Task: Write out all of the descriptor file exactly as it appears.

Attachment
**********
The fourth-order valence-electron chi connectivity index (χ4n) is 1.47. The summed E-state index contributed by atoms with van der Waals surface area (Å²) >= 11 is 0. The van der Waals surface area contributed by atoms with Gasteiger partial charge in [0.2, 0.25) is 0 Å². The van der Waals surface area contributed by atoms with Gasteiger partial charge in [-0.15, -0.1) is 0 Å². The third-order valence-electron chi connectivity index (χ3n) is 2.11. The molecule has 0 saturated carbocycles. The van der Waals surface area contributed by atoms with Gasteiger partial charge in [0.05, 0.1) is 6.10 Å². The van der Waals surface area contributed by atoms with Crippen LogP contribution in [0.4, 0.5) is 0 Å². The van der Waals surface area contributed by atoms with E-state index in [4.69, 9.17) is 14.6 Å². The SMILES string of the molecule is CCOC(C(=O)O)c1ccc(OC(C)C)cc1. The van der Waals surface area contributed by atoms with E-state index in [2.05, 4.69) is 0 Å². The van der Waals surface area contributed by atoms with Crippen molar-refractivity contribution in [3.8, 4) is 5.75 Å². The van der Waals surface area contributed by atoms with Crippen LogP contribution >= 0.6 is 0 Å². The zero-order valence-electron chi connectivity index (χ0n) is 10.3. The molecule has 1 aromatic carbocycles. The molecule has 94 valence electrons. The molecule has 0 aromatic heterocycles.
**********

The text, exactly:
The fourth-order valence-electron chi connectivity index (χ4n) is 1.47. The summed E-state index contributed by atoms with van der Waals surface area (Å²) >= 11 is 0. The van der Waals surface area contributed by atoms with Gasteiger partial charge in [0.2, 0.25) is 0 Å². The van der Waals surface area contributed by atoms with Gasteiger partial charge in [-0.15, -0.1) is 0 Å². The third-order valence-electron chi connectivity index (χ3n) is 2.11. The molecule has 0 saturated carbocycles. The van der Waals surface area contributed by atoms with Gasteiger partial charge in [0.05, 0.1) is 6.10 Å². The van der Waals surface area contributed by atoms with Crippen LogP contribution in [0.4, 0.5) is 0 Å². The van der Waals surface area contributed by atoms with E-state index in [4.69, 9.17) is 14.6 Å². The SMILES string of the molecule is CCOC(C(=O)O)c1ccc(OC(C)C)cc1. The van der Waals surface area contributed by atoms with E-state index in [2.05, 4.69) is 0 Å². The van der Waals surface area contributed by atoms with Crippen molar-refractivity contribution in [3.8, 4) is 5.75 Å². The van der Waals surface area contributed by atoms with Crippen LogP contribution >= 0.6 is 0 Å². The zero-order valence-electron chi connectivity index (χ0n) is 10.3. The molecule has 1 aromatic carbocycles. The molecule has 94 valence electrons. The molecule has 0 aromatic heterocycles.